Emerging-Market Turmoil Enters New Phase as Fed Takes Back Seat

  • South Africa's Zuma whipsaws markets with finance chief picks
  • Economic weakness magnifies political risk, policy importance

Impeachments, ministerial sackings and warplanes.

As if emerging-market investors didn’t have enough to worry about with the Federal Reserve poised to end a seven-year era of near-zero interest rates, political turmoil has buffeted developing economies more than normal in the past few weeks.

South Africa’s rand whipsawed after President Jacob Zuma named a second finance minister in four days and Polish stocks slumped to a six-year low amid a policy shakeup by the new government. Brazil was on the brink of impeaching the president, while Turkey’s standoff with Russia over a downed warplane triggered a selloff in lira assets.

“We’ve seen political risks come to the fore,” said William Jackson, a senior emerging-markets economist at Capital Economics Ltd. in London. “The timing couldn’t be worse. Those countries where political risks are excessive are likely to suffer a double whammy” if there’s more turbulence following the Fed rate increase, he said.

While investors have become accustomed to emerging markets that are under pressure following the collapse in commodity prices and amid the prospect for higher interest rates in the U.S., these domestic shocks are a reminder that developing nations are also susceptible to local political and economic risks.

Bullish Strategists

The latest upheavals come just as strategists from Bank of America Corp. to Goldman Sachs Group Inc. were saying emerging markets are poised for a turnaround following three years of losses. The banks signaled cautious optimism late last month, explaining that their hopes aren’t a reflection of improved fundamentals, but more that investment sentiment is so depressed that even a marginal rise would be enough to drive up assets.

But the optimistic sentiment soured last week.

South Africa roiled investors after Zuma dismissed his finance chief on Dec. 9 and replaced him with the little-known lawmaker. The rand tumbled 9.6 percent in the five days, breaching 16 against the dollar for the first time. The currency recovered some of those losses on Monday after the appointment of a former finance minister to the post. It was little changed at 15.1108 per dollar at 9:38 a.m. in Johannesburg.

The rush by Poland’s Law & Justice party to push ahead with plans to tax bank assets, ease rules restraining public spending and revamp the Constitutional Court, which keeps politicians in check, triggered a selloff that sent the zloty to the weakest versus the euro in almost a year on Dec. 14.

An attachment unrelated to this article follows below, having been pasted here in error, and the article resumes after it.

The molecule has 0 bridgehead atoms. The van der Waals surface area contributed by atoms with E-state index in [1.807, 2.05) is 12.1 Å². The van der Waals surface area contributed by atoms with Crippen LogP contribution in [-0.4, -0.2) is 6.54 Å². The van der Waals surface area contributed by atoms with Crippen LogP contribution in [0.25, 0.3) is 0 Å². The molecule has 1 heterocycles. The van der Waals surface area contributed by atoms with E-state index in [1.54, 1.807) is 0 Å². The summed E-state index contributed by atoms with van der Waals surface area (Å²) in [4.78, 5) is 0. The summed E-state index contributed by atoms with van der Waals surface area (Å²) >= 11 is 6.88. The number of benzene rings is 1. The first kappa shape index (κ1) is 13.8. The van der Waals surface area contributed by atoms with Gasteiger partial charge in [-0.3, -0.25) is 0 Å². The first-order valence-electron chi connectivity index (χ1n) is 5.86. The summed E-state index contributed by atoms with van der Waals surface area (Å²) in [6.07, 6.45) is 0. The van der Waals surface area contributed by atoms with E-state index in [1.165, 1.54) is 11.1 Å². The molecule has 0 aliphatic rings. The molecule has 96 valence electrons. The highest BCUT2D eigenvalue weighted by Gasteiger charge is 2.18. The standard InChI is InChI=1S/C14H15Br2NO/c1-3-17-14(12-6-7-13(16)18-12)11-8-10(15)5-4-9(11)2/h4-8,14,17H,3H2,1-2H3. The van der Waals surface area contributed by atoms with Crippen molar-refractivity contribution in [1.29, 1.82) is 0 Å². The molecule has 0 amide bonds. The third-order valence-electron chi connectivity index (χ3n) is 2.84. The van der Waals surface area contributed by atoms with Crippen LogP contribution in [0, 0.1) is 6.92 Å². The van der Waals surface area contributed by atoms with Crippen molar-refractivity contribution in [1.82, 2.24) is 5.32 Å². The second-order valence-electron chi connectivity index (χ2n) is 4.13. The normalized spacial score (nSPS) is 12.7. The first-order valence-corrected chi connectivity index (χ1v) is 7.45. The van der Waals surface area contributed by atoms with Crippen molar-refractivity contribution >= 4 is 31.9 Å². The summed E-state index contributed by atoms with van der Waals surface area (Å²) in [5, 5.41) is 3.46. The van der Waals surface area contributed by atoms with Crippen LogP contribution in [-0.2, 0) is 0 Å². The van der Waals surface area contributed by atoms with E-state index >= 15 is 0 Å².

Strong Institutions

Unpredictability has always been one of the core risks in emerging markets, said Viktor Szabo, who helps manage $12 billion of emerging-market debt for Aberdeen Asset Management Plc in London.

“Something you should really keep an eye on as an emerging-market investor is the strength of the institutions. The problem comes when those institutions are being dismantled” as they are in Poland, he said. Szabo said he is bearish on Poland and South Africa and bullish on Argentina and Russia.

Brazil’s real has tumbled 32 percent this year, the biggest decline among 24 emerging-market currencies, as President Dilma Rousseff struggles to find support for measures to reduce the deficit and avoid additional credit-rating cuts while her popularity plunges and the economy shrinks.

Emerging-market currencies, stocks and bonds are headed for a third year of losses as a slowdown in China is curbing demand for raw materials, while higher U.S. interest rates may trigger capital outflows. Investors are on course to take $540 billion out of developing countries this year, the first net capital outflow since 1988, the Institute of International Finance said in October.

Political Instability

While political instability has traditionally been a major risk for developing-market investors, what’s unique today is that volatility is being driven by local issues rather than the “big super-power confrontations,” according to David Rolley, who helps manage $32 billion as vice president of global fixed income at Loomis Sayles & Co.

“Whenever global growth is slow, living standards don’t improve and when living standards don’t improve, there’s a greater risk to look for easy policy answers that allows for mistakes,” Rolley said Dec. 3 in New York.

While Poland’s new government pledged to increase spending and roll back the retirement age to win elections in October, Rousseff chose actions such as gasoline price controls to gain support, driving foreign investors away and damping domestic business.

Developing countries are more vulnerable to the threat of policy missteps in times of economic weakness than their more advanced counterparts because they lack institutional strength, G. Scott Clemons, chief investment strategist at Brown Brothers Harriman, said.

“Emerging economies haven’t had to engage in structural reform any more aggressively because up until recently there’s been economic growth,” Clemons said. “There’s a natural reluctance to engage in reforms during periods of weakness, and it’s a cynical conclusion but the most likely scenario is that governments will pick the lowest hanging fruit versus undertaking a full overhaul.”

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